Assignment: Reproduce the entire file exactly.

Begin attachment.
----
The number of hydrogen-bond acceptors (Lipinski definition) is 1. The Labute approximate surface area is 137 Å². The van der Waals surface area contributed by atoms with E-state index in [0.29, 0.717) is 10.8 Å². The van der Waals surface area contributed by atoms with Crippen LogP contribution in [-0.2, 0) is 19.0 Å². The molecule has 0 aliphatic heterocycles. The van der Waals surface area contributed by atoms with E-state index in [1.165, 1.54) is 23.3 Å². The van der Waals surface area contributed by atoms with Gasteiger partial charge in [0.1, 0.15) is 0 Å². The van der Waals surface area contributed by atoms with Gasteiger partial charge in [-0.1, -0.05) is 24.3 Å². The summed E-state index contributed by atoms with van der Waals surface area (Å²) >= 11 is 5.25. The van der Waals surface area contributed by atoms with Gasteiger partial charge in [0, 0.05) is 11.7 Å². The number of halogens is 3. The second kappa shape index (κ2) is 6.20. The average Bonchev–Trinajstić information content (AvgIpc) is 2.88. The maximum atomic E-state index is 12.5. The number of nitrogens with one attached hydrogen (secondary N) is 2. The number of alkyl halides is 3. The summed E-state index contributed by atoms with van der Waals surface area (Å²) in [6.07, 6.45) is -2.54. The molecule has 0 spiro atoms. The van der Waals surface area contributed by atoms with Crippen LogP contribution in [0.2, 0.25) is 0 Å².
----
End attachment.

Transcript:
The number of hydrogen-bond acceptors (Lipinski definition) is 1. The Labute approximate surface area is 137 Å². The van der Waals surface area contributed by atoms with E-state index in [0.29, 0.717) is 10.8 Å². The van der Waals surface area contributed by atoms with Crippen LogP contribution in [-0.2, 0) is 19.0 Å². The molecule has 0 aliphatic heterocycles. The van der Waals surface area contributed by atoms with E-state index in [1.165, 1.54) is 23.3 Å². The van der Waals surface area contributed by atoms with Gasteiger partial charge in [0.1, 0.15) is 0 Å². The van der Waals surface area contributed by atoms with Gasteiger partial charge in [-0.1, -0.05) is 24.3 Å². The summed E-state index contributed by atoms with van der Waals surface area (Å²) >= 11 is 5.25. The van der Waals surface area contributed by atoms with Gasteiger partial charge in [0, 0.05) is 11.7 Å². The number of halogens is 3. The second kappa shape index (κ2) is 6.20. The average Bonchev–Trinajstić information content (AvgIpc) is 2.88. The maximum atomic E-state index is 12.5. The number of nitrogens with one attached hydrogen (secondary N) is 2. The number of alkyl halides is 3. The summed E-state index contributed by atoms with van der Waals surface area (Å²) in [6.07, 6.45) is -2.54. The molecule has 0 spiro atoms. The van der Waals surface area contributed by atoms with Crippen LogP contribution in [0.2, 0.25) is 0 Å².